In theory, there is supposed to be a competitive bidding process in the United States to avoid giving one company a monopoly. However, in the sonobuoy industry as in the shipbuilding industry, when there are only two major manufacturers in a competition, each one tends to get a piece of a contract in order to keep the production line and facilities viable. This doesn’t always work well for the consumer – in this case the American taxpayer.
Along these lines, the U.S. Navy tried to block Sparton (one half of ERAPSCO, the other half being Ultra Electronics) from bidding on the next-generation variant, the SSQ-125A; however, Sparton filed a protest and won.
The U.S. Navy had to reverse its decision and in December 2018 awarded ERAPSCO half of the SSQ-125A production contract for 18,000 SSQ-125A sonobuoys worth up to a combined $220.8 million.
This was then followed up with supplemental contracts awarded to ERAPSCO: one in July 2020 and another in March 2021.
The other half went to Lockheed Martin (possibly to make the contract look competitive), which had entered the A-size sonobuoy market thanks to its expertise in making A-size autonomous underwater vehicles (AUVs) that can be launched from the same canisters as the SSQ-125(V) sonobuoys.
Sparton anticipated that should the U.S. Navy push for the dissolution of the ERAPSCO joint venture, the service would, in turn, assist in funding the company’s transition to independently developing, producing, and selling sonobuoys. Again, however, as evidenced by the shipbuilding industry, when there are only two manufacturers, each one tends to get a piece of a contract to keep the production lines and facilities viable.
Despite these misgivings from the service, ERAPSCO scored a major sonobuoy contract in July 2019 when the Navy purchased 37,500 sonobuoys of various types for some $1 billion. These systems are being delivered through 2023 and are aimed at dealing with increased production of submarines by China and undersea warfare activity in the South China Sea, as well as Russia’s not-so-subtle plans for the Arctic.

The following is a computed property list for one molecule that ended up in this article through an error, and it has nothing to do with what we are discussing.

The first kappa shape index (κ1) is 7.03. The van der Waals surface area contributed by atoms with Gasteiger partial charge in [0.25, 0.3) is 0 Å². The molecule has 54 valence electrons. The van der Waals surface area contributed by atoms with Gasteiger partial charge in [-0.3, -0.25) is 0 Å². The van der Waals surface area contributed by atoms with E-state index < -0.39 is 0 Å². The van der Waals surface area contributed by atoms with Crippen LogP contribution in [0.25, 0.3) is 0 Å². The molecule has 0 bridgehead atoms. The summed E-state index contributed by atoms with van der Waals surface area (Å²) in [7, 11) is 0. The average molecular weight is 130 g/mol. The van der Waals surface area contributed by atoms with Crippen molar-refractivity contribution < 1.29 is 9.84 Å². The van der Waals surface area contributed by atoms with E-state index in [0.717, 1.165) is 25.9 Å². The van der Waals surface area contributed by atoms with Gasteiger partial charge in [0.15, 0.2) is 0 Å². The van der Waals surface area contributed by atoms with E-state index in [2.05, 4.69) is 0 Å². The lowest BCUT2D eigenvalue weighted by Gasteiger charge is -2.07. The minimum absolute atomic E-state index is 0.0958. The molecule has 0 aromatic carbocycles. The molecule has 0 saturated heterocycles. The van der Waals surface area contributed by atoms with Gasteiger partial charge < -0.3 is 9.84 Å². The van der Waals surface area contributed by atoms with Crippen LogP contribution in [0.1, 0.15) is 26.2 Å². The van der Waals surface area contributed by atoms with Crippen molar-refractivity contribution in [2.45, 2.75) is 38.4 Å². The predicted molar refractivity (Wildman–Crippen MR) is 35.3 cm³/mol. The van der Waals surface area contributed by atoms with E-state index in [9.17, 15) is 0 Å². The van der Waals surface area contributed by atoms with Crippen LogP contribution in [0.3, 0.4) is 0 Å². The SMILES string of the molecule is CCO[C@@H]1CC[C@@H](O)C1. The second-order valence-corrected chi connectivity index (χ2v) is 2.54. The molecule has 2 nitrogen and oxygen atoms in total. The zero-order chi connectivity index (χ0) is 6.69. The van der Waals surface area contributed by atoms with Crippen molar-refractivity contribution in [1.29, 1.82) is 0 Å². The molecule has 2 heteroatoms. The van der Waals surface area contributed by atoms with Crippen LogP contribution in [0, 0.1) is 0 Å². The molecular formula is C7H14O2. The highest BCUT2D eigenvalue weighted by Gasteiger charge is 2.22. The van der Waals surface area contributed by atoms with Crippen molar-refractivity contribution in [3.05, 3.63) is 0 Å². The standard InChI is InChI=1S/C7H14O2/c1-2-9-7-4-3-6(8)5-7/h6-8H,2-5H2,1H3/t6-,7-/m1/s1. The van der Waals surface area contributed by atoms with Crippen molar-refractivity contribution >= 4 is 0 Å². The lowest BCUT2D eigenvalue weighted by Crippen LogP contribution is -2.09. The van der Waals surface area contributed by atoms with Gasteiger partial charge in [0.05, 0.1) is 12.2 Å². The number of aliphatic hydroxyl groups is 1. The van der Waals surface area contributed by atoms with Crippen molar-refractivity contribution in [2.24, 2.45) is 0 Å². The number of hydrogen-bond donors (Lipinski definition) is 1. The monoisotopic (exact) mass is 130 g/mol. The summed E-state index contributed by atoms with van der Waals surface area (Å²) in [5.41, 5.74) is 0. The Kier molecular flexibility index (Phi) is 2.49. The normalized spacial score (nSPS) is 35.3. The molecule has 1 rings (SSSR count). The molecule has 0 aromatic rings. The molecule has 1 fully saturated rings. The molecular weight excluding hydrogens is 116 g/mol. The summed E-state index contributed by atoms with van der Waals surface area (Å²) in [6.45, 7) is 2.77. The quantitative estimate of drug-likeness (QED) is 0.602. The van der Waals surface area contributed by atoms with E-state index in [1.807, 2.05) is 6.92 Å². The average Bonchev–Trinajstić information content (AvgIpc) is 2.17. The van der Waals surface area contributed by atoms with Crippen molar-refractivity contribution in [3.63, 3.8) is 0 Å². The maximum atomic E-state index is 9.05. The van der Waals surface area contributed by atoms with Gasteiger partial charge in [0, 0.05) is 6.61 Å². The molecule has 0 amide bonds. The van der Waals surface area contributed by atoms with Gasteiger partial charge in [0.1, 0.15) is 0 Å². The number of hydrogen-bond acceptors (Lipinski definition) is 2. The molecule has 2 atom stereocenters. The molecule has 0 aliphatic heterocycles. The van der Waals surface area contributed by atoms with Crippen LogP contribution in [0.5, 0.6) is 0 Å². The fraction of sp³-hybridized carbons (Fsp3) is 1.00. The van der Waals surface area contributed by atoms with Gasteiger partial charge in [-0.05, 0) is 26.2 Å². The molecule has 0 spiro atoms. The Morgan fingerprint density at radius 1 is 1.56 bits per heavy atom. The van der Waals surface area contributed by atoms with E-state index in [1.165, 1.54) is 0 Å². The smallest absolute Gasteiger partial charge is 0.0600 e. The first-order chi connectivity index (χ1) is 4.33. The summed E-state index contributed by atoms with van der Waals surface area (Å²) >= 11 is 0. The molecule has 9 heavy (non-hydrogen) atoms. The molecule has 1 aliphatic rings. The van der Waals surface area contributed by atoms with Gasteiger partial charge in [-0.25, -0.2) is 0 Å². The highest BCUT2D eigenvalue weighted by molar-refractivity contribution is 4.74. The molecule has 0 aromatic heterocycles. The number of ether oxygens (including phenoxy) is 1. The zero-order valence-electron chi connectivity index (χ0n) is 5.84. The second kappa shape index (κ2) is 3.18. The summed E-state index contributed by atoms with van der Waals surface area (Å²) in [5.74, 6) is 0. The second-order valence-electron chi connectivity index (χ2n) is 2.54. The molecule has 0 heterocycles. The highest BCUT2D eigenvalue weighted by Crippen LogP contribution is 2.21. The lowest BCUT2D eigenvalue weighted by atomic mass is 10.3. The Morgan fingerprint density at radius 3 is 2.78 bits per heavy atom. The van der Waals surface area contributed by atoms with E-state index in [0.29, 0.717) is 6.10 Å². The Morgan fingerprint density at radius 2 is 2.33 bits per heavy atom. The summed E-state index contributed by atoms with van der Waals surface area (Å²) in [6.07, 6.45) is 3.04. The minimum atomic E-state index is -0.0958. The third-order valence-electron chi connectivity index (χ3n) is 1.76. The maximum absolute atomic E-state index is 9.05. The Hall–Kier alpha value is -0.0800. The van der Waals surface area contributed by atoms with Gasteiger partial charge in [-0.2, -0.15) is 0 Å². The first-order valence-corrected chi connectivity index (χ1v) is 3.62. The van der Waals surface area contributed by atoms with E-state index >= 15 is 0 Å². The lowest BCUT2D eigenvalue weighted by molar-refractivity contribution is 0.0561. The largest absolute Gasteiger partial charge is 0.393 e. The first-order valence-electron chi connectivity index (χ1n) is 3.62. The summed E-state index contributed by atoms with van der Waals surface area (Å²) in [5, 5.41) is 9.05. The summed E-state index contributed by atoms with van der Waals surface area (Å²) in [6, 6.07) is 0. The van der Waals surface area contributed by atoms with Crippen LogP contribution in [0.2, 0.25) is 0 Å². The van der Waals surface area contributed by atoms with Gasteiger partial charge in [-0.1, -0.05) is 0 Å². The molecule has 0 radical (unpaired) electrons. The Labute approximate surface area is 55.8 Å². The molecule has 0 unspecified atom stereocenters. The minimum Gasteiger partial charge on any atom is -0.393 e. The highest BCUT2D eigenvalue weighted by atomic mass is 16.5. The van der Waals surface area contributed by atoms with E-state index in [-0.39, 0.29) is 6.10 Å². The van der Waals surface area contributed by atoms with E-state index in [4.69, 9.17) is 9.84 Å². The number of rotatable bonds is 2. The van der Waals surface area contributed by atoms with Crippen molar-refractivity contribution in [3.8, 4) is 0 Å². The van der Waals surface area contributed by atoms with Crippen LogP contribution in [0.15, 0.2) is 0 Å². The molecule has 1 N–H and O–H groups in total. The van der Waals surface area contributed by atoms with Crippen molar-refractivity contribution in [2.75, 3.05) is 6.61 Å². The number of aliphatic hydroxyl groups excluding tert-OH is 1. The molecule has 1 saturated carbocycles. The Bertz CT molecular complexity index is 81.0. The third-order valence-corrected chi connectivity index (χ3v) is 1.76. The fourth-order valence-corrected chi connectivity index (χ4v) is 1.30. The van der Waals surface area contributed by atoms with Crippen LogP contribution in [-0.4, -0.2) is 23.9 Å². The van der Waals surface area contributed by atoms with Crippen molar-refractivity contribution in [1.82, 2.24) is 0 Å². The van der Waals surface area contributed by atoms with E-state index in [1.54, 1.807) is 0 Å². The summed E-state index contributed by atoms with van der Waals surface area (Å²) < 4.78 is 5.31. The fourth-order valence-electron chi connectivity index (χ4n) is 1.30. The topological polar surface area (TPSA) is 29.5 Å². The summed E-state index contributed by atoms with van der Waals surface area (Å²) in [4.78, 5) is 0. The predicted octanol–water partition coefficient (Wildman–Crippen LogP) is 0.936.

After the failure of the earlier merger attempt to combine Sparton with Ultra Electronics, a new suitor swept in and bought Sparton. This time it was a private equity firm, Cerberus Capital Management. In March 2019, Cerberus successfully acquired Sparton for $181.5 million.
However, the Cerberus acquisition wasn’t for long, as Sparton was promptly sold again. This time it appeared that Sparton may had found its forever home with the announcement that it would be acquired by Elbit Systems of Israel in a $380 million deal in December 2020. This was the latest in a series of merger and acquisition moves undertaken in the past few years.
At the time, the acquisition by Elbit Systems was thought to be a step in the right direction – which it apparently was, albeit a few years later.
Forecast International’s Anti-Submarine Warfare Forecast covers the technologies being developed and produced to counter the submarine threat. This service contains reports on leading programs such as the DICASS sonobuoy, the Mk 48 ADCAP torpedo, the NAUTIS family of C2 systems, the Enhanced Polar System (EPS), and Surface Ship Torpedo Defense (SSTD) weapons. Also featured are promising developments such as air-independent propulsion for diesel-electric submarines, new silencing techniques, and the widespread introduction of unmanned underwater vehicles that could assume some of the hazardous duties now performed by manned submarines.